Buildings reading from left to right.

1. Two cottages, Prospect and Hay Street corner. R Parker owner and occupier, Captain Whitney owner and occupier

2. Abraham Hearn owner.

3. Abraham Hearn owner and occupier.

4. The Woolpack Inn, lessee Thomas Shaw owner Abraham Hearn.

5. Robert Barrell, storekeeper, owner occupier (Alderman on first Petersham Council).

6. Charles Hughes owner.(To be transferred to Nicholas & Harriett Newnham in 1847).

7. House just erected. Built for a hotel, and opened in 1847 as the Woolpack Inn.

The name being transferred from the older one, when Shaw’s license expired. – Charles Hughes owner and licensee.

8. Cottage especially built for, and occupied by police constable. – Charles Hughes owner.

9. Occupier Mr. Tranter.

10. Unidentified church.

11. Johnstone Family mansion.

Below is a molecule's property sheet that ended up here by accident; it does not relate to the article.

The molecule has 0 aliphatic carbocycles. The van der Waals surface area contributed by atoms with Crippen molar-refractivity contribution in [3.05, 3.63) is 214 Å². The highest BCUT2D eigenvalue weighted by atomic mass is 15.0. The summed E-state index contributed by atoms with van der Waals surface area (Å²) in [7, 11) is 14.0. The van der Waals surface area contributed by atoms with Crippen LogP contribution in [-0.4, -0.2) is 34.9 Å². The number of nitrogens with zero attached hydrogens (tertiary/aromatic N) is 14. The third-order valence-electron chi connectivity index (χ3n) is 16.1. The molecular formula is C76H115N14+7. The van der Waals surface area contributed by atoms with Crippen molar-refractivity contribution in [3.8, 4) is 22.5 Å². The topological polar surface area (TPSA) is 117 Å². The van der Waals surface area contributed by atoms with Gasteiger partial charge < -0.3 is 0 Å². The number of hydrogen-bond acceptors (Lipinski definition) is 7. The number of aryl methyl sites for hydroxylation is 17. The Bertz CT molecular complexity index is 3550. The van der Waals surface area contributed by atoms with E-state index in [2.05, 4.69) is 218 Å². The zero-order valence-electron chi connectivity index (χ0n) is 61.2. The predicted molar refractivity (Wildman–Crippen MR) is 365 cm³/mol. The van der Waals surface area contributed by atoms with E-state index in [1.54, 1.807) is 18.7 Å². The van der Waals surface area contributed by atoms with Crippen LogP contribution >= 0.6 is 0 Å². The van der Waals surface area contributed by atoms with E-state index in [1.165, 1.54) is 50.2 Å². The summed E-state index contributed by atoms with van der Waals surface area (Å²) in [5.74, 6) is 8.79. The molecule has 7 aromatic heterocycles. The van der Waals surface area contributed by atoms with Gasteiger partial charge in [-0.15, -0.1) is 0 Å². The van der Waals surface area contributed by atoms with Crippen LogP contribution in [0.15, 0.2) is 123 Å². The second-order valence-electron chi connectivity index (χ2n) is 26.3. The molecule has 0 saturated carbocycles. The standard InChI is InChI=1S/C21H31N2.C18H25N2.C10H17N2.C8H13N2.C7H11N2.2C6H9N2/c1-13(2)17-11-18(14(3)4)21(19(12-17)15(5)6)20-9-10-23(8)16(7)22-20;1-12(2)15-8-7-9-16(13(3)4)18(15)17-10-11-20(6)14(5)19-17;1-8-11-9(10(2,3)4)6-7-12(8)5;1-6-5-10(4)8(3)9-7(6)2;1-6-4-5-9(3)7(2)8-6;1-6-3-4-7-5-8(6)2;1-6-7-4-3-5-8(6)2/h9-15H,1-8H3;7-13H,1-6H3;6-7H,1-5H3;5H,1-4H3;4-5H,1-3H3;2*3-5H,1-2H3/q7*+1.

In 1846 Thomas Shaw & Abraham Hearn parted company. Shaw spent 1847 running the Starr Inn in Parramatta. Previously in 1844 Thomas Shaw’s father – in – law, Charles Hughes along with his wife Sarah (Peyton) purchased three blocks of land on the corner of Hay Street. (First called Piper then MacKenzie Street) He then signed over lot 1 the first block on the corner of Hay Street to his newly married daughter Harriett and her husband Nicholas Newnham. (2) (There is one account which says the first brick house on Parrmatta Road was standing on this site and was occupied for some time by Mr. Tavener a large land owner (3). On previous records Charles had been described as a butter merchant, but on this document he is described as a victualler. Nicholas is described as brewer, which he was at the Kent Brewery. (His brother having entered into partnership with the Tooth Bros.) Then Charles Hughes commissioned a larger family home for the second block, and apparently this was constructed by son-in-law Thomas Shaw who was also a carpenter/builder. So by 1847 the name Woolpack was transferred to this new public house with Charles as licensee, situated 100 metres closer to Sydney than the original Woolpack Inn. This probably required Abraham Hearn to re name his hotel the Bald Faced Stag.